Posted on Oct 11, 2010
John M Grau
The neighborhood where I live has a community listserv. We can all post notices of items for sale or enter into discussions on whether we need more sidewalks. One interesting group of postings asks for recommendations on service providers. A couple examples:
• “Looking for a roofer who does good work at a reasonable price”
• “I need a low-cost handyman that does excellent work”
There’s a consistent theme. Most people want top-quality work at the lowest rate possible. What’s considered good work and low cost are subjective standards, of course. But as one marketing professional once told me, “We want what we want, and we expect to get it.”
Electrical contractors performing service work are often on the selling side of this equation. It’s a situation that can easily lead to dissatisfaction and disappointment for both the buyer and the service provider. But it doesn’t have to.
NECA contractors justifiably promote themselves as being the best but often struggle with the question of whether the customer really wants quality or just a cheap price. The answer is, they want both.
While a few buyers may only be satisfied with a deal that drives the vendor into bankruptcy, most just want to know that they haven’t been taken for a ride. And most will be happy to repeat business with a service provider who gives them a good return on investment – also known as a “bargain.” They might even recommend that provider on the neighborhood listserv.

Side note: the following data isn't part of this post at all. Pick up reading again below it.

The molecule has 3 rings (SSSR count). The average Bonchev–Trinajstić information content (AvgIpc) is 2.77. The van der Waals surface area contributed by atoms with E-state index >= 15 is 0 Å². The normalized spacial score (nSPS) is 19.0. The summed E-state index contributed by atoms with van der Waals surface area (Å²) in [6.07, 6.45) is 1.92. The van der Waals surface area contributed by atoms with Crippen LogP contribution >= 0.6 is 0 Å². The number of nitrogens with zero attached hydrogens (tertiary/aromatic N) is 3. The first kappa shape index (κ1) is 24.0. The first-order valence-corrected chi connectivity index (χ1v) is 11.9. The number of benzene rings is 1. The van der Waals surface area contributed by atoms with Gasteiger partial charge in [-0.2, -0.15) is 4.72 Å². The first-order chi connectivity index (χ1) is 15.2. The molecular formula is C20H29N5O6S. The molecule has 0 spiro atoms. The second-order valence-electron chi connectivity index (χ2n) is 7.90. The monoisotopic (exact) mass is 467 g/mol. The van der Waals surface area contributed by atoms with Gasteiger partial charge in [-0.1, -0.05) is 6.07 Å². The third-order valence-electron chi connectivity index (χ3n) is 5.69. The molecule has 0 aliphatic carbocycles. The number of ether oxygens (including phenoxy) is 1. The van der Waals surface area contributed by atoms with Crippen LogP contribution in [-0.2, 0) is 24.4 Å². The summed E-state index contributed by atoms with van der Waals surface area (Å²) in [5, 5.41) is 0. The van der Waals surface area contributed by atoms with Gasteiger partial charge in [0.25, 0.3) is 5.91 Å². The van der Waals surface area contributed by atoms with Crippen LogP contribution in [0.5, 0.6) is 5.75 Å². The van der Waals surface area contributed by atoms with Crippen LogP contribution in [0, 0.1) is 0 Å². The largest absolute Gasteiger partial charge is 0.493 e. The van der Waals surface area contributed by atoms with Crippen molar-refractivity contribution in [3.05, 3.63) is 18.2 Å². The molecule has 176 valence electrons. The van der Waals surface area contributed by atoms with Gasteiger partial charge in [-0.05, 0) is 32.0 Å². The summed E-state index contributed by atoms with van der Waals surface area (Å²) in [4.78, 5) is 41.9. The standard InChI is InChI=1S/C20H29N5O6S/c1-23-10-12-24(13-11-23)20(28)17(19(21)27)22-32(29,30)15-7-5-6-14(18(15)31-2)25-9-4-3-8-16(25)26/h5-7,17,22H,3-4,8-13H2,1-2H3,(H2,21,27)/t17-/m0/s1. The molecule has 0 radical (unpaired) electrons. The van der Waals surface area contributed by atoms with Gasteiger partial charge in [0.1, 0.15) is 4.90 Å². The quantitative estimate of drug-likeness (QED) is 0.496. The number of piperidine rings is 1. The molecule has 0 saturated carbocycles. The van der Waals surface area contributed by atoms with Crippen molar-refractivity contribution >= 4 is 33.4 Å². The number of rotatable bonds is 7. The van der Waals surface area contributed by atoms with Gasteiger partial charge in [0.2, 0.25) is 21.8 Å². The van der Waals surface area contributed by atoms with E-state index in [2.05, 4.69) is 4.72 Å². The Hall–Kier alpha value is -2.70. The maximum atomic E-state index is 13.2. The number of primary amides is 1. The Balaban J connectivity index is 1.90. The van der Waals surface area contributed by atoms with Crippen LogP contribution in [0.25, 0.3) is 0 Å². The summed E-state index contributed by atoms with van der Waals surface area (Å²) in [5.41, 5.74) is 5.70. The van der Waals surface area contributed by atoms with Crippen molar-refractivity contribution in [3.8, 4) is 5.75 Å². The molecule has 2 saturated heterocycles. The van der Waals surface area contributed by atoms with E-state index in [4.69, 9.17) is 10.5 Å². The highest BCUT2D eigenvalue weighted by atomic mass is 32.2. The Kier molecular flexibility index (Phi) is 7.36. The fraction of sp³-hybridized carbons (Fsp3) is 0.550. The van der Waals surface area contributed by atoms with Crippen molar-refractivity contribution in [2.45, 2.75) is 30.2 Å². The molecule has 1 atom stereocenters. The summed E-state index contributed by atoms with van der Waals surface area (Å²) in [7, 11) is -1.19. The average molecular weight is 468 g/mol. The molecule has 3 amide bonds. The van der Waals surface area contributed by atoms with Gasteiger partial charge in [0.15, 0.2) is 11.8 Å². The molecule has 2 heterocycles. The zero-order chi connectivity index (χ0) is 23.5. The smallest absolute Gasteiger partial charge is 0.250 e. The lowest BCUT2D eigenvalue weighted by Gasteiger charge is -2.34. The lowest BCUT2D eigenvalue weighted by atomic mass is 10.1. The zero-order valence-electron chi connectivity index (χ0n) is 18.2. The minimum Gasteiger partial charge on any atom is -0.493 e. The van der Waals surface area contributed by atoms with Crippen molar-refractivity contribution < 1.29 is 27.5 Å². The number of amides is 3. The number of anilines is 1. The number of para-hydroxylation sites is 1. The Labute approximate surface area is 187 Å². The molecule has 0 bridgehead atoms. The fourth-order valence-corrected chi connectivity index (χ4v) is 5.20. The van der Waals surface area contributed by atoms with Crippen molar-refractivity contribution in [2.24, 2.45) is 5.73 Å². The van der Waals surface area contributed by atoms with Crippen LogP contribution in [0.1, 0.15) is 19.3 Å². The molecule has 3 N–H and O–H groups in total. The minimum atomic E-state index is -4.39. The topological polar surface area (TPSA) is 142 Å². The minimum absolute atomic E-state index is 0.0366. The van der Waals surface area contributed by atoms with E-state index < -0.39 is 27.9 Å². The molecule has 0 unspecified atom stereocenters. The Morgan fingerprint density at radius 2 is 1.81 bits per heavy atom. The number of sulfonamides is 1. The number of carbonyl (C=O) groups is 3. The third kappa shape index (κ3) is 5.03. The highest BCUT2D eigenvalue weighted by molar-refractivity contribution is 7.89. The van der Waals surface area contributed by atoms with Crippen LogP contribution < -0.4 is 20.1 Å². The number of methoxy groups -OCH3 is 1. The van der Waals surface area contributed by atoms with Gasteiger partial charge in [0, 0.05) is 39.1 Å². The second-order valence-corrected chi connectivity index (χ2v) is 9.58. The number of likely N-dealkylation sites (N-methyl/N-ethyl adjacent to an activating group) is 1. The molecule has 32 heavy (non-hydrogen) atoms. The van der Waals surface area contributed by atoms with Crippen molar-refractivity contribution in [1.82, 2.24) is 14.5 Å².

It’s incumbent upon the seller to fully explain the value proposition behind what he or she does. That’s why energy audits start with a thorough examination of the customer’s electric bill; a qualified electrical contractor can show the customer how a proposed energy retrofit can slash their power costs. That’s why savvy contractors sell lighting upgrades on the basis of energy-cost savings, increased security and safety, improved productivity in offices and factories, and a whole host of other benefits. The concept extends to just about every electrical contracting service imaginable.
You’re not just selling the time and material involved in installing a piece of equipment. You’re performing a service that will provide long-term benefits and make the customer’s life better. It’s hard to put a precise price tag on that in some cases, but you should be able to explain the benefits and value of your services in every case.
I’m often tempted to start a discussion on the neighborhood listserv about why people think they can get quality work without paying for it. On the other hand, I never saw the value in keeping the cake. I’d rather just eat it. But a smart, qualified cake contractor with good communication skills might just convince me otherwise.